She took off her jacket and studied the menu feverishly. She called [a waiter over] and ordered her whole meal all at once, in a voice that was clear and very fast at the same time. While she was waiting for her first course, she opened her bag, took out a slip of paper and a pencil, added up the bill in advance, then took the exact amount, plus tip, out of a vest pocket and set it down on the table in front of her. At that point the waiter brought her first course and she gulped it down While waiting for the next course, she again took out of her bag a blue pencil and a magazine that listed the radio programs for the week. One by one, with great care, she checked off almost every program. Since the magazine was about a dozen pages long, she meticulously continued this task throughout the meal. I had already finished and she was still checking away with the same zeal. Then she stood up, put her jacket back on with the same robotlike movements, and left. (The Stranger, 42)
Gatsby: I find it hella creepy that you watched her eat her lunch so closely, Old Sport.
Holden: And I find it hella creepy that you moved here for the purpose of wooing a married woman.
Gatsby: Touche. Even so, what about this lady bothered you so much, Old Sport?
Holden: Well, she seemed like she had direction. She had a goal; somewhere to be and something to do. It seemed like she had purpose in everything she did and she was remarkably efficient in working towards those goals. It was a horribly phony sight to behold.
Gatsby: I see. But how can you be threatened by someone with goals and a purpose? Everyone should have them, no matter how simple or how lofty they may be. Sometimes the most unattainable dreams are the best kind because you get to keep reaching for them.
Holden: But if you’ll never reach them why would you want to keep living? That’s just such a phony ideology. I’d rather just have a good cigarette and maybe a nice cold beer than chase after some lousy dream.
Gatsby: The challenge, Old Sport. It’s what makes a dream remarkable. The challenge of fulfilling it is what gives it life and, in turn, gives its holder life, too. I happen to know an awful lot of people like you. They see the world on an entirely sensory level with nothing more to reach for than physical pleasure. *cough cough* Tom Buchanan! Their intoxication of body and mind is paid for by the deprivation of their souls. “O brave new world that has such people in it.” (Brave New World, 160)
Holden: It’s still a phony idea and you’re still King of the Phonies in my book.
Gatsby: Do you really mean to tell me that you’ve never had a dream, Old Sport?
Holden: ...Well, I once liked this girl who lived next door to me. Then I liked this other girl I knew from Pencey. That’s about it.
Gatsby: So you’ve never wanted anything else but a romantic companion?
Holden: Watch it there, buddy. Don’t go lecturing me about romantic prioritization! You’re the one who’s only made himself a fortune to try to win back a woman who isn’t even worth his time.
Gatsby: You’ve missed my point entirely, Old Sport. It’s not about her. None of it is. It’s about the dream. My dream. The dream I have cultivated for myself ever since my days in the dregs of poverty. Now surely you cannot sit here, looking out across the bay to the Green Light and tell me that you can’t see a dream of your own floating somewhere within its radiant stream of verdant luminescence.
Holden: That was deep, man…
Gatsby: As a hole to China.
Holden: I guess there’s one thing I dream about.
Holden: My kid sister, Phoebe’s been real sick lately. I wish I could make her feel better, but I’m afraid to go back home. More than anything I want her to stay a little kid and not to let this illness force her to grow up too soon. I don’t want her to become like me.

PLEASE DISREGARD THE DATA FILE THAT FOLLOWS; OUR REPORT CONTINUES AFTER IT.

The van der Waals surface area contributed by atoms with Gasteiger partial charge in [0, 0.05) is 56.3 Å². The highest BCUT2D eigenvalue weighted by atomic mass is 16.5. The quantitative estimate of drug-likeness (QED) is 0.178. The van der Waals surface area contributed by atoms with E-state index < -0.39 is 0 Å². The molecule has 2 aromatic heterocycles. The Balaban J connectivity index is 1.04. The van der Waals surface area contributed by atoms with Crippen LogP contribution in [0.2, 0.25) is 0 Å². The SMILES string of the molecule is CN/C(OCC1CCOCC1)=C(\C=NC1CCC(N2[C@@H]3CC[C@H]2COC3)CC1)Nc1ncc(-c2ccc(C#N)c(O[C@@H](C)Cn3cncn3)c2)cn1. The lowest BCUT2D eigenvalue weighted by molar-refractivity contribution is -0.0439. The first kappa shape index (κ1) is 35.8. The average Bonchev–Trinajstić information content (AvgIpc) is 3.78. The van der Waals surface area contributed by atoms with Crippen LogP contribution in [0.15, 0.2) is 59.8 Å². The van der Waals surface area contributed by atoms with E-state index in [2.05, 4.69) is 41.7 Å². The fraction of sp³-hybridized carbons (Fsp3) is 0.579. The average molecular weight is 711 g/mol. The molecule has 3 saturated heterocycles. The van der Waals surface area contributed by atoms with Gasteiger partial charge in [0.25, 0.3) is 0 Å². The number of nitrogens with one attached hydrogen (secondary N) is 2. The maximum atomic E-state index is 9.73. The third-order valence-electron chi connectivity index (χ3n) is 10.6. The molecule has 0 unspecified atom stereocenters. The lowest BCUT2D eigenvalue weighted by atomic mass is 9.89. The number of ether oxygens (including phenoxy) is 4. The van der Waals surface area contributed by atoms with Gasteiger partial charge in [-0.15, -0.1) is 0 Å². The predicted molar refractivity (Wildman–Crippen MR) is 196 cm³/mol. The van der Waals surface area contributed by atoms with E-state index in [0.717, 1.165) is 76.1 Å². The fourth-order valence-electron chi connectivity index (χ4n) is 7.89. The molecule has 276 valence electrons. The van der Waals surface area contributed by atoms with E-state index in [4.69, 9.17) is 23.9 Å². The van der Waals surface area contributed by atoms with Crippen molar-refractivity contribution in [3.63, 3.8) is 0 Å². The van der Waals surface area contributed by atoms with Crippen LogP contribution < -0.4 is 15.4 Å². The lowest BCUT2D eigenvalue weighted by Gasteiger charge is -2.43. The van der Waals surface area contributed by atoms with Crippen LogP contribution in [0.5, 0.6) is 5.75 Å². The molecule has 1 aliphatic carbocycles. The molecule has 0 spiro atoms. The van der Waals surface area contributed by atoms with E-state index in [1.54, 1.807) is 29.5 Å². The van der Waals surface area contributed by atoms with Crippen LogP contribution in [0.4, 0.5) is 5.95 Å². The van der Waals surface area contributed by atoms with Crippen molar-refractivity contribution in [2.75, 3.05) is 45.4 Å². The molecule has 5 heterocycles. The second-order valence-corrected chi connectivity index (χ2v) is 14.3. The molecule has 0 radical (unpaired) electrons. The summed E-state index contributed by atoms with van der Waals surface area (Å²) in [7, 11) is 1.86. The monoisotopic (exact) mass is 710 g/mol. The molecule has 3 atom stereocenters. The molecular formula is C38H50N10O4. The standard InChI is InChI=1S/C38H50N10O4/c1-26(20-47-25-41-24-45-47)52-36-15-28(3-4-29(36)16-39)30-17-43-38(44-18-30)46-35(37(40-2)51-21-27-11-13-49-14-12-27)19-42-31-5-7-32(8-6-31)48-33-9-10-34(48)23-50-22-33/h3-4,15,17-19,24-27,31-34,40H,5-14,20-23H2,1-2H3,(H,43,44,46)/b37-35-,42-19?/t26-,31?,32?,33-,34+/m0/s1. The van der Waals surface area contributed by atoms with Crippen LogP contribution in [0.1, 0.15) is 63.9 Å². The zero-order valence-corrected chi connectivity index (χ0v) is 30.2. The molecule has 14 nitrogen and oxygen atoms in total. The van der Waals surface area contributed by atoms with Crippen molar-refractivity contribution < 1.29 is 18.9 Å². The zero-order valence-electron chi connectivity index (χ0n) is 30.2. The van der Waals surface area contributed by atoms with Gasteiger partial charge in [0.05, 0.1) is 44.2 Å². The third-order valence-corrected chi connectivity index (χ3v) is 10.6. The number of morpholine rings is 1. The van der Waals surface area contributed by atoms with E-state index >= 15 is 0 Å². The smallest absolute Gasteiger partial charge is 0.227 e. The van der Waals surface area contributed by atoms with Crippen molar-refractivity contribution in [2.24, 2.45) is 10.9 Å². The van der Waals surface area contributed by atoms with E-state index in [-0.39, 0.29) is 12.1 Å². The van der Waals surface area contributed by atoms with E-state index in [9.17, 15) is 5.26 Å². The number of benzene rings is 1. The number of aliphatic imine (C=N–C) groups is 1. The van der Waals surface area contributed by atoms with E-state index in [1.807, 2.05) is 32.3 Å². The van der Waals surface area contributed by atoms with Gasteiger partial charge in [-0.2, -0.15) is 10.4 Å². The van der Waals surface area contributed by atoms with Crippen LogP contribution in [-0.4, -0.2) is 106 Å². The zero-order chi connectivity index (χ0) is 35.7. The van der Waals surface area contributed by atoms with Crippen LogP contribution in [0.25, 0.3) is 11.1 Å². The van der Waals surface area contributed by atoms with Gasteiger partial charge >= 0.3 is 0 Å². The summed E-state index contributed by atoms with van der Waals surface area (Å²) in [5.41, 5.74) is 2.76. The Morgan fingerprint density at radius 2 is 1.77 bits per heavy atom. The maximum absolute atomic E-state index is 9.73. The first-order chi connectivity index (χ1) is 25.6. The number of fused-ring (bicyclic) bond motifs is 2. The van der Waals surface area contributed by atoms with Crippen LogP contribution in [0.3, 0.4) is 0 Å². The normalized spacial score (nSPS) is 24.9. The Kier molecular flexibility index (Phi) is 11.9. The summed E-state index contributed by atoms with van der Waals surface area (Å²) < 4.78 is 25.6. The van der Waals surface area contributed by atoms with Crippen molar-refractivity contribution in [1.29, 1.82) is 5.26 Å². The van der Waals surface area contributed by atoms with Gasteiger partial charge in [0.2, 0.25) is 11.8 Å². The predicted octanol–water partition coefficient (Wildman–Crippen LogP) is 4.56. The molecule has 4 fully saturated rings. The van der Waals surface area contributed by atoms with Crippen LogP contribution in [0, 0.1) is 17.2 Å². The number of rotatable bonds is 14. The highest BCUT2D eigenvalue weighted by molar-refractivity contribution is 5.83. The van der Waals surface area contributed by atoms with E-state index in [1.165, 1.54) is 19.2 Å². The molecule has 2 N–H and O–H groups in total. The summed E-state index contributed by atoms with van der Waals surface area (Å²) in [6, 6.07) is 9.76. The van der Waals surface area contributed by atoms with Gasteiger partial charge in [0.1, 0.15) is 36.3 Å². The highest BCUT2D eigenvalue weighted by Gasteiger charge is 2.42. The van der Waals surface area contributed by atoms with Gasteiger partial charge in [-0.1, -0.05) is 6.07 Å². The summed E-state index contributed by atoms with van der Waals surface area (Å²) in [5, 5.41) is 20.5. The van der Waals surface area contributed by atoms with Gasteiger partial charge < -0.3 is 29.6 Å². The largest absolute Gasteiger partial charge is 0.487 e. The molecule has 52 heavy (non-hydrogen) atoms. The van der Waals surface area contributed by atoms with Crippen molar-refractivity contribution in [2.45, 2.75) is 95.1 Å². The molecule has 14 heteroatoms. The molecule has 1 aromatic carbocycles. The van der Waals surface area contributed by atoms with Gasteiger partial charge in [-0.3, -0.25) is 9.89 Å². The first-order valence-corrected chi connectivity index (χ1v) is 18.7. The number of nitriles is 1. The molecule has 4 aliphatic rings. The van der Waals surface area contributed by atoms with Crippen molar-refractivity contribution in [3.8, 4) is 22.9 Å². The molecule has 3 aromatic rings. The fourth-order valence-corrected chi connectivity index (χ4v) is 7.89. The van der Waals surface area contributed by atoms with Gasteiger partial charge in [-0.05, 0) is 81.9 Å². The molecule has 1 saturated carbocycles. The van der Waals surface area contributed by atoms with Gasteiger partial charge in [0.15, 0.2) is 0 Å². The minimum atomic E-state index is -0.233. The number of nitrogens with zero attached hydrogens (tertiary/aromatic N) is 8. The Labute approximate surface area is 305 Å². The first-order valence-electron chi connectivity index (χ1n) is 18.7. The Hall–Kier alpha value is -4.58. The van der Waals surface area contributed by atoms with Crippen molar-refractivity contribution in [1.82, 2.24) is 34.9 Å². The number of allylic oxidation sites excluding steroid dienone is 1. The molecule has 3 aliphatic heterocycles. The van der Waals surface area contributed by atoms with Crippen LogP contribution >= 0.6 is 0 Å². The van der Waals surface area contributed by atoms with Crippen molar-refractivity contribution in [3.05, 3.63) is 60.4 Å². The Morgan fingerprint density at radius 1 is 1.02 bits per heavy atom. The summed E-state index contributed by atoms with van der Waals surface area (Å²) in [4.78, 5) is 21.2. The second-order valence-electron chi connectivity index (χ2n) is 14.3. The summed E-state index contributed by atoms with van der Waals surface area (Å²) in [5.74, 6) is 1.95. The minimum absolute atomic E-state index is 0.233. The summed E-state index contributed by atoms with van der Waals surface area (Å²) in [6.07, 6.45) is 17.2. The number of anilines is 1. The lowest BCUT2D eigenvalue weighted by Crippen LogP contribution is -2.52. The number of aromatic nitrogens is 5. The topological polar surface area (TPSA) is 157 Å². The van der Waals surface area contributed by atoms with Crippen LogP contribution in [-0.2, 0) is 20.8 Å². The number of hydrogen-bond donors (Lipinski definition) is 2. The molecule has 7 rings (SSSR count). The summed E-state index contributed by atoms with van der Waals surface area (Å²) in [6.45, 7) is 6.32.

Gatsby: I see. Then this sister of yours is your Green Light; the unattainable dream that pulls you through each day and puts you right back on the saddle when life flings you off course?
Holden: I-I guess you could say that.
Gatsby: I’m just glad I could help you see that, Old Sport. I’m just glad I could help you find your Green Light. The dream was inside of you the whole time.
Holden: Don’t push it, old man. I guess you’re right though. It’s awfully tough living as we do, you know; chasing the Green Light. How are we supposed to stay strong and make it across the bay if we haven’t got a chance at ever reaching it? It’s just so hard sometimes.
Gatsby: “So we beat on, boats against the current, borne ceaselessly back into the past.”, always remembering that the future is where our dreams will come to life. (The Great Gatsby, 180)
Holden: You know something, Mr. Gatsby?
Gatsby: What’s that, Old Sport?
Holden: You may be the King of the Phonies, but you’re the realest phony of them all.
My conversation with Mr. Gatsby was still fresh in my mind as I began to make my way back to Central Park. Every part of me knew that man was no good and he never did stop calling me Old Sport. I was sure by the end of our talk that he had won the Medal For Phoniness Extraordinary from Montenegro as well. Even so, he hadn’t been wrong. I did have a dream. Everyone did. No matter how much I wanted to believe so, Gatsby wasn’t really the blind-sighted idiot I had thought he was. Surely no good could come of his pursuit of Mrs. Buchanan but surely nothing at all could come of my unwillingness to pursue anything. No, my unwillingness to admit that I also had a dream that was worth pursuing. I guess we’re all phonies when you really think about. At least that’s what I’d say if having a dream makes you a phony.
As I sat upon the grimy bench in the middle of Central Park, I could feel my eyelids grow heavier and heavier by the second. Mr. Gatsby’s words about his love for Daisy and his disdain for the base nature of high society danced wildly through the uncultivated fields of my mind. Before I knew it, I was back in the hydroplane, looking out across the bay towards the flickering of the Green Light. Just beyond it’s dock, I saw something that I had not expected to see for a very long time. There sat Phoebe waving happily to me in the distance, an ear-to-ear smile upon her face. All of a sudden, I knew that I couldn’t wait for the Green Light to come to me. I would have to go find it. I would have to find Phoebe and save her from the world that had swallowed me up like a sweet summer fruit. I would have to become the Catcher in the Rye.
The Works Cited
Fitzgerald, F. Scott. The Great Gatsby. New York City: Scribner, 2004. 96, 180. Print.
Salinger, J.D. The Catcher in the Rye. New York City: Back Bay Books / Little Brown
and Company, July 1951. 3. Print.
Camus, Albert. The Stranger. New York City: Alfred A. Knopf of Random House Inc,
1993. 42. Print.
Huxley, Aldous. Brave New World. New York City: Harper & Brothers Publishers, 2006.